Subject: Re: Cyberstorm (and Amiga cache)
To: Jeffrey William Davis <email@example.com>
From: Jukka Marin <firstname.lastname@example.org>
Date: 03/30/1996 17:28:52
> You seem to be a 'worst-case' kind of guy. :-)
You kind of have to take the worst case into account when you design
hardware that is expected to work all the time for years to come.
> First of all, you are
> starting your example with 80 and 70ns speeds.
Simply because I haven't got a DRAM databook with 60 ns chip data in it.
Sorry for this.
> Second, you are not taking
> advantage of the 'extra' time surrounding the actual memory cycle! Going
> from the "what's the worst possible memory design" aspect, things aren't
> going to add up.
Yes, the access time does overlap with some of the CPU delays, but if the
DRAM cycle time is, say, 100 ns (for your 60 ns chips), how are you going
to be able to access the chips once every 50 ns (or even 25 ns for burst
cycles)? If you can do that, you must know something completely unknown
to the whole computer industry. ;) They're building 128-bit-wide (and wider)
data busses out there to keep up with the CPU speed.
> Have you ever designed a DRAM controller/interface???
No, never, but I know that you have to design by the worst-case data to
get some reliable hardware. Sure, your numbers look much better if your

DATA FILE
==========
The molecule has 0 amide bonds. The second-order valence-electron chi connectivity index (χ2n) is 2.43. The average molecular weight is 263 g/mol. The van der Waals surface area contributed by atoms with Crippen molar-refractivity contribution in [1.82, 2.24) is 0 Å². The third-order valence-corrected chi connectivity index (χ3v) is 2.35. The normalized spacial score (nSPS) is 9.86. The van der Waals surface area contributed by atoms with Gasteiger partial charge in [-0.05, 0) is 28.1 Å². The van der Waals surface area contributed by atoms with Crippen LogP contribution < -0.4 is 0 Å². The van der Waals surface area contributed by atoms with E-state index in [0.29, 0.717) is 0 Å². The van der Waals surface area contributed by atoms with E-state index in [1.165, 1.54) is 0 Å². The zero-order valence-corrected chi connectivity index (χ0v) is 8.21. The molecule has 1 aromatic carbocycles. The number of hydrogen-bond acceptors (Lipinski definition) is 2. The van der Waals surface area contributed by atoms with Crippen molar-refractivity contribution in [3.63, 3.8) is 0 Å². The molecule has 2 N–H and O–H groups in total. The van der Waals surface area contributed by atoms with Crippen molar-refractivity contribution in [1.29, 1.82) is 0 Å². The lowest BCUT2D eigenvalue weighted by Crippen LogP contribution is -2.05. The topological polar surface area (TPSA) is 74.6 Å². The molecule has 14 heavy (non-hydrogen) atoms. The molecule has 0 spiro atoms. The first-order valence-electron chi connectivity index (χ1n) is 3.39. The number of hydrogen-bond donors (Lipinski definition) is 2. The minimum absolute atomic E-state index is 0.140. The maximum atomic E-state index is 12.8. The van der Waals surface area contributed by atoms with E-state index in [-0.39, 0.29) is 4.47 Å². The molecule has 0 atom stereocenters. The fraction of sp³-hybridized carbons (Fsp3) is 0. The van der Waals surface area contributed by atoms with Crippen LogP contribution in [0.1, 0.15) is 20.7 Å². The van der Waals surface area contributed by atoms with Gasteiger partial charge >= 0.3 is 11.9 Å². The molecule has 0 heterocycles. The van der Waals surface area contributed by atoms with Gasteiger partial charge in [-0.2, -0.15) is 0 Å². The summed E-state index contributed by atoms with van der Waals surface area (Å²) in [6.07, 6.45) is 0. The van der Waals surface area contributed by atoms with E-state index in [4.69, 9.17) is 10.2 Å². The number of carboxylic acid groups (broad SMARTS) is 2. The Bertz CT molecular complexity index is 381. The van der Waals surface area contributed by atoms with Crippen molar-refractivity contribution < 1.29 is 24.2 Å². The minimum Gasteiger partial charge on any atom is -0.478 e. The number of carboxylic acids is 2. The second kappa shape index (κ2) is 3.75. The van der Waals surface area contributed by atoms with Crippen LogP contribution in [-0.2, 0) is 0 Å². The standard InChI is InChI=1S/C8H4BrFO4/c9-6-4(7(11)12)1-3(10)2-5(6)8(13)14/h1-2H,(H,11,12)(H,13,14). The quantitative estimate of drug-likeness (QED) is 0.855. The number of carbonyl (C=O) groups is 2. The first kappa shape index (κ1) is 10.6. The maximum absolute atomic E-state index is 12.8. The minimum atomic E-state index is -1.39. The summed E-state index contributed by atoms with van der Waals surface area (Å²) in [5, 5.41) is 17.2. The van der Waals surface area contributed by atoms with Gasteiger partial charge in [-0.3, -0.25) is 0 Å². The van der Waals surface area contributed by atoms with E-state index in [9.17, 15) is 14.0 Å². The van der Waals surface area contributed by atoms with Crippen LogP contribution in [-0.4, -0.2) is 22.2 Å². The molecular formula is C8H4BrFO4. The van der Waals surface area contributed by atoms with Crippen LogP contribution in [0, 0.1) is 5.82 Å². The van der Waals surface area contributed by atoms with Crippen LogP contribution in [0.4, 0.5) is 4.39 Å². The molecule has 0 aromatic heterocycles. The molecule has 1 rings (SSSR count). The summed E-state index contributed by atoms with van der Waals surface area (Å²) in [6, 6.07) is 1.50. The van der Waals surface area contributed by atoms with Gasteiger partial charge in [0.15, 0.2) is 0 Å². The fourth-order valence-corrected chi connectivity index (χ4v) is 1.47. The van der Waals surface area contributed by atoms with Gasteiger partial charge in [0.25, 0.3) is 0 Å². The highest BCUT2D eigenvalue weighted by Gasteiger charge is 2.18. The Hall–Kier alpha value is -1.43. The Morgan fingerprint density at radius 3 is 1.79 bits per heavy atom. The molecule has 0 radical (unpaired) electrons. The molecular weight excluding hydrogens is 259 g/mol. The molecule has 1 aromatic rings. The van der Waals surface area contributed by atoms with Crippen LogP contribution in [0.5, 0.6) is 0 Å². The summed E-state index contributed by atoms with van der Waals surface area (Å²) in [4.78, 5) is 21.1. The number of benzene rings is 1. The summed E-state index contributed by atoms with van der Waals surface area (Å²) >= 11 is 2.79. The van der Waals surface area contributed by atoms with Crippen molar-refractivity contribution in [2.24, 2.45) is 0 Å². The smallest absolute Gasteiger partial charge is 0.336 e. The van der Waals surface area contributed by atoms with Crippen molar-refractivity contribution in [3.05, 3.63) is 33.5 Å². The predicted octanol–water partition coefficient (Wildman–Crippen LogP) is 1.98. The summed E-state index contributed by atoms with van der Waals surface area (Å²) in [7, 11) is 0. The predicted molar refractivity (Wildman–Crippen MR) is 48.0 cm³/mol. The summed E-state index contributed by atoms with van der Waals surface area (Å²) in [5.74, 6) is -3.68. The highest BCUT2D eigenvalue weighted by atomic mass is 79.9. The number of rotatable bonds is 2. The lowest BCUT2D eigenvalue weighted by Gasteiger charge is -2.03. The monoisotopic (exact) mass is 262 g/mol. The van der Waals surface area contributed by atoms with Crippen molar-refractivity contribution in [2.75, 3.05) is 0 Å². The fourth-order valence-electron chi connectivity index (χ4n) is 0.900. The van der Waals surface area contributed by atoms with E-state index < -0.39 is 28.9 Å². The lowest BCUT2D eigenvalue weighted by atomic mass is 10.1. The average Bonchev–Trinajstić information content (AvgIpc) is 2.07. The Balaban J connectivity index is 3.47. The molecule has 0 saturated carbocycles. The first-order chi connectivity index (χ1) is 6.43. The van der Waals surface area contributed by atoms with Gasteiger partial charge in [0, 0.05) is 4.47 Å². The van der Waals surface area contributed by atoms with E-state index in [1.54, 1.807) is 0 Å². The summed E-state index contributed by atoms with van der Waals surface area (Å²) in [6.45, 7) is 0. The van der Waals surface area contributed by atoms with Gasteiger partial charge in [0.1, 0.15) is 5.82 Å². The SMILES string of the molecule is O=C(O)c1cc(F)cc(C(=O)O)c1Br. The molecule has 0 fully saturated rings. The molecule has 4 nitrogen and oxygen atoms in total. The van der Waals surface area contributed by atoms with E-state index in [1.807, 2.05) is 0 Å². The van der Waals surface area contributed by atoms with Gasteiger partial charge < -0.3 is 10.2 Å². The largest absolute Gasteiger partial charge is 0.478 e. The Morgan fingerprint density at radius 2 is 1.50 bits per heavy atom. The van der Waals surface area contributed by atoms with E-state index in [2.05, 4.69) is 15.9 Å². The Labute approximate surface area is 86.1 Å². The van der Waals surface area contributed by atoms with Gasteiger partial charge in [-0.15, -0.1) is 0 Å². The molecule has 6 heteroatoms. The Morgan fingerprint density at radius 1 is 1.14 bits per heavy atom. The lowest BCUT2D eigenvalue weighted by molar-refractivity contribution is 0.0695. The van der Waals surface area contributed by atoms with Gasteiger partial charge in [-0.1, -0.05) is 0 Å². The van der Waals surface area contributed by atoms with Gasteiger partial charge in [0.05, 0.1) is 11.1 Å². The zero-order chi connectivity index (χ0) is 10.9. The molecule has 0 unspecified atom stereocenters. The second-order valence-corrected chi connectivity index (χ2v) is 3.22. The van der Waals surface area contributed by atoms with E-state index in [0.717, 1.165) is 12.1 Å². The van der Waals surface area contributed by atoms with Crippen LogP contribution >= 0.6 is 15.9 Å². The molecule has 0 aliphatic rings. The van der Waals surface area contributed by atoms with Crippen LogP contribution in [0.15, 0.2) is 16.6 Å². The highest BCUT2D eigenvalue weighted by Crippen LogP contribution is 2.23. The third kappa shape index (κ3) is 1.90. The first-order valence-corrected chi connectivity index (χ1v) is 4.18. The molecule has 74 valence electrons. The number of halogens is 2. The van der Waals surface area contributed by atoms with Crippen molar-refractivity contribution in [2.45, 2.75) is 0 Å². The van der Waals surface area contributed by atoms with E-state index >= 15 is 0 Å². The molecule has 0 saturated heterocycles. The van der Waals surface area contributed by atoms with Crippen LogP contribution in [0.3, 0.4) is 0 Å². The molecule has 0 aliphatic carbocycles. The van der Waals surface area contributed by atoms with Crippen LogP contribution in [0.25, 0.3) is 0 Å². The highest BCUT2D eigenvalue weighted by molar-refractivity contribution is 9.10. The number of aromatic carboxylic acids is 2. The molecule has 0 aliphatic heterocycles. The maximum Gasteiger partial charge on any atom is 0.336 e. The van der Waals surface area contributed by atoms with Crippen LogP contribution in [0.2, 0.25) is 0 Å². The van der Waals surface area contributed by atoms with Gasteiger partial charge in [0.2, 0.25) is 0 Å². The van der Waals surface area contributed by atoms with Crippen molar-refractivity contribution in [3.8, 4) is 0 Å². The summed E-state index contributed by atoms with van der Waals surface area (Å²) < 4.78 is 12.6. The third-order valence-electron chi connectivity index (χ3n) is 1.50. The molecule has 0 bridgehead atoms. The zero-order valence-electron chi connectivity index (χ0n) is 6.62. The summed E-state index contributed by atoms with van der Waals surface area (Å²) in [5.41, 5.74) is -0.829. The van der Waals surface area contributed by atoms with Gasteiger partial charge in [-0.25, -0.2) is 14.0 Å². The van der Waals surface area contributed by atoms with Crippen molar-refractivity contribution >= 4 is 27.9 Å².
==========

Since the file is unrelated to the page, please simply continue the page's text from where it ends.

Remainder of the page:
68040 is one bus clock slower than mine, but..
> Sometime when I have more time, I will put together some ASCII timing
> diagrams of how all the pieces fit together. There are many areas where
> you take advantage of timing overlaps with the bus address phase, allowing
> DRAM cycles to 'complete' after the CPU bus cycle, and /CAS timing issues.
Please explain how you can make a 100 ns DRAM cycle complete in less than
50 ns (or 25 ns)?
> How and when data/address information is latched by the RAM board, and a
> few dozen other issues (like memory layout for /RAS).
You may be able to use some tricks for _one_ bus cycle, but the CPU is
capable of addressing the memory every 25 ns (during burst cycles, which
_do_ run faster on the DRAMs, yes).
> There is a good reason why they chose "access time from /RAS" to represent
> the DRAM speed. I have learned that for simplicity, the ns rating of the
> DRAM is quite representative of the performance you achieve, not the
> 'fastest performance' limit.
Still, 60 ns > 25 ns.
Well, this is all quite irrelevant now that the 68040 chip isn't considered
that fast any more. With or without an external L2 cache, it's pretty slow
when compared to some unnamed CPU's out there. :-(
Don't take me wrong, I'm looking forward to the day when I can put the first
68k family CPU in the projects I work on. I love this CPU family. It's just
that if I want the fastest machine, it isn't run by a 68k CPU any more. :-I